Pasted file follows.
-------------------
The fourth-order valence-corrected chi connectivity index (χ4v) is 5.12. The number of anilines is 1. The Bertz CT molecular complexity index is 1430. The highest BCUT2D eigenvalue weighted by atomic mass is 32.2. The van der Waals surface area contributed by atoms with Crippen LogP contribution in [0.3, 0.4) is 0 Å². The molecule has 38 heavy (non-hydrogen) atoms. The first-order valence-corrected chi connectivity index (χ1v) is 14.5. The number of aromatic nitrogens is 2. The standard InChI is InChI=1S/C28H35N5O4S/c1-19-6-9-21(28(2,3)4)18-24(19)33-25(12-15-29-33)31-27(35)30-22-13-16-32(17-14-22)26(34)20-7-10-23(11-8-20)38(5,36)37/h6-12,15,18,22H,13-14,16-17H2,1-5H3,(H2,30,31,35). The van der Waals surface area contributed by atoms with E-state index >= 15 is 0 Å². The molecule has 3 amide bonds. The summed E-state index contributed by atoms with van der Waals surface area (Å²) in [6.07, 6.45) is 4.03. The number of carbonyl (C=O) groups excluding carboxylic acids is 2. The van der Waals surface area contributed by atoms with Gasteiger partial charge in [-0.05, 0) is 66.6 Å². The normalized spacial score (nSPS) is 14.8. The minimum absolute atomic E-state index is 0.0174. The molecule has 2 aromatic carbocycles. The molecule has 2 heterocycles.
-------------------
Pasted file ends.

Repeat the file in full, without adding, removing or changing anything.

The fourth-order valence-corrected chi connectivity index (χ4v) is 5.12. The number of anilines is 1. The Bertz CT molecular complexity index is 1430. The highest BCUT2D eigenvalue weighted by atomic mass is 32.2. The van der Waals surface area contributed by atoms with Crippen LogP contribution in [0.3, 0.4) is 0 Å². The molecule has 38 heavy (non-hydrogen) atoms. The first-order valence-corrected chi connectivity index (χ1v) is 14.5. The number of aromatic nitrogens is 2. The standard InChI is InChI=1S/C28H35N5O4S/c1-19-6-9-21(28(2,3)4)18-24(19)33-25(12-15-29-33)31-27(35)30-22-13-16-32(17-14-22)26(34)20-7-10-23(11-8-20)38(5,36)37/h6-12,15,18,22H,13-14,16-17H2,1-5H3,(H2,30,31,35). The van der Waals surface area contributed by atoms with E-state index >= 15 is 0 Å². The molecule has 3 amide bonds. The summed E-state index contributed by atoms with van der Waals surface area (Å²) in [6.07, 6.45) is 4.03. The number of carbonyl (C=O) groups excluding carboxylic acids is 2. The van der Waals surface area contributed by atoms with Gasteiger partial charge in [-0.05, 0) is 66.6 Å². The normalized spacial score (nSPS) is 14.8. The minimum absolute atomic E-state index is 0.0174. The molecule has 2 aromatic carbocycles. The molecule has 2 heterocycles.